World Mental Health Day 2020 - a BAME perspective
Teaching a broader range of historical perspectives is fundamentally important because our understanding of history shapes the context in which we view the contemporary world. Consequently, the neglect of black and other diverse history leads to a poor understanding of the events, movements and motivations unfolding around us. Taking this a step further, making the study of black history an event rather than a pervasive element of the curriculum tacitly reinforces the notion of black history as the history of the ‘other’ rather than an integral part of our shared past.
There is no set date for the national history curriculum to be reviewed, despite ministerial interest and the work of groups such as The Black Curriculum. However, prior to GCSE level the history curriculum is very flexible, encompassing British history from 1066 onwards and mandating at least one study of a significant society or issue in world history. Everyone involved in schools, whether as a parent or a professional, therefore has the opportunity to help this flexibility be used to explore black history more thoroughly. The suggestions below can help you do this in an effective and constructive way
You are far more influential as part of a group than as an individual. Every group of parents will organise differently, whether it is through WhatsApp or (socially distanced) groups at the school gates, but as a general rule the more people making the same request, the more likely a school is to meaningfully engage.
Regardless of the importance of an aspect of black history, or any history, it is difficult to integrate it if the syllabus being taught is on a completely separate topic. Studying, for example, the Windrush Generation as part of a course on the aftermath of World War Two is much easier to do than set up an entirely new course on a topic which is rarely studied at all, such as the British civil rights movement.
Simply asking for more black history to be taught is helpful, but not as likely to spur action as offering a solution. Whilst you do not need to write an entire syllabus, broaching the topic with a useful first step already in mind helps. You can offer suggestions about useful resources and approaches, or even offer to speak on a topic yourself if it is in your area of expertise.
One factor which influences what optional content is covered is teacher subject knowledge. Discussing what knowledge of black history the teachers have is a good first step to integrating those areas into the school’s syllabus.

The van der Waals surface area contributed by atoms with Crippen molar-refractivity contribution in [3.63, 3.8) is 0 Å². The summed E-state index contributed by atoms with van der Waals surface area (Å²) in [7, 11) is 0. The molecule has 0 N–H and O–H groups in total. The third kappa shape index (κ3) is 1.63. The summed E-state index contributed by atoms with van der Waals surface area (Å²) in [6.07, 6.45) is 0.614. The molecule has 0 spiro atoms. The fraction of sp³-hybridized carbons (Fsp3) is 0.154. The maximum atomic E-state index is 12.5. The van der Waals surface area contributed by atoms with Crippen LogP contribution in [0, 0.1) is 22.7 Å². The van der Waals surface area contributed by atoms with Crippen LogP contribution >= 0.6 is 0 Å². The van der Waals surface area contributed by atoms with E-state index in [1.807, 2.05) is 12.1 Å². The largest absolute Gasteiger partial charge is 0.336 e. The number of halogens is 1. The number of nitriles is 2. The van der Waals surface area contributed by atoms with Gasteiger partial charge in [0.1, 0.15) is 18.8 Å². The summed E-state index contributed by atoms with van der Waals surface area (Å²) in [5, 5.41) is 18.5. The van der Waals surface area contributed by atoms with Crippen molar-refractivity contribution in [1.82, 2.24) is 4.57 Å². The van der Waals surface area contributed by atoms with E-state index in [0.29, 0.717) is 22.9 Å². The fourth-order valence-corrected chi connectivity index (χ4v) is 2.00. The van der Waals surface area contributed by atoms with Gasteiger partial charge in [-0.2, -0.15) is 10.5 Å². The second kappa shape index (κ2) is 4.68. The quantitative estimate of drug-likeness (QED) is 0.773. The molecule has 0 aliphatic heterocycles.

Directly studying history is not the only way to explore black history. Other subjects, such as English literature, allow for discussion of black culture and history by immersing students in the wider context. Reading works such as ‘Girl, Woman, Other’ or the poetry of Maya Angelou in lieu of ‘Of Mice and Men’ brings additional dimensions to students’ understanding of black perspectives. This is especially important as history is limited by it sources, the majority of which were produced by white men, whereas subjects which use contemporary sources have a much larger and ever expanding pool of diverse voices to draw on. It can also help in schools where the history teachers’ subject knowledge of black history would make it difficult for the topic to be taught.
Governors and trustees have a broad remit to provide leadership and accountability on the school’s educational performance, finances, and strategic direction. Discussions about the principle of including a more diverse approach to history in the curriculum fall within their responsibility, and they also have the benefit of existing lines of communication and credibility with the school’s leadership.
Academies and private schools have more freedom to set their own curriculum. Whilst they are still heavily influenced by the content of exams, they have greater autonomy to include a wider range of content. More than half of single academy trusts have changed their curriculum, as have over a quarter of multi-academy trusts, so both the ability and willingness to change is already established.
There is of course no guarantee that a school will be willing to teach more black history, and there are issues with parental control over the syllabus which may make them wary of allowing outside influence, however well intentioned. With that in mind, it is worth remembering that a great deal of learning takes place outside of school. Parents can engage children by helping them find resources, such as ‘Staying Power: The History of Black People in Britain’, which they might not come across following the curriculum, but will greatly add to their understanding. Whether through expanding a school’s approach or helping individual children access more diverse resources, we can all play our part in ensuring that the study of black and other diverse history is commonplace rather than an event in October.
As a firm, we have had many discussions about BAME and Black Lives Matter and how we can make a difference to the movement. We wanted to do more than just put out a statement of support - we wanted to take substantive action to address the inequalities faced by Black people and other ethnic minorities. As part of this, we are publishing a series of blogs from our varying practice areas highlighting what we are doing, how you can make a difference and shining a light on the issues. The blog series can be found here.
Tim Haggett is a Talent & Development Manager within the Human Resources department at Kingsley Napley. Tim's instrumental role ensures that the firm is able to make the best possible use of its employees' talent. He is also a member of Kingsley Napley's BAME & Allies network.
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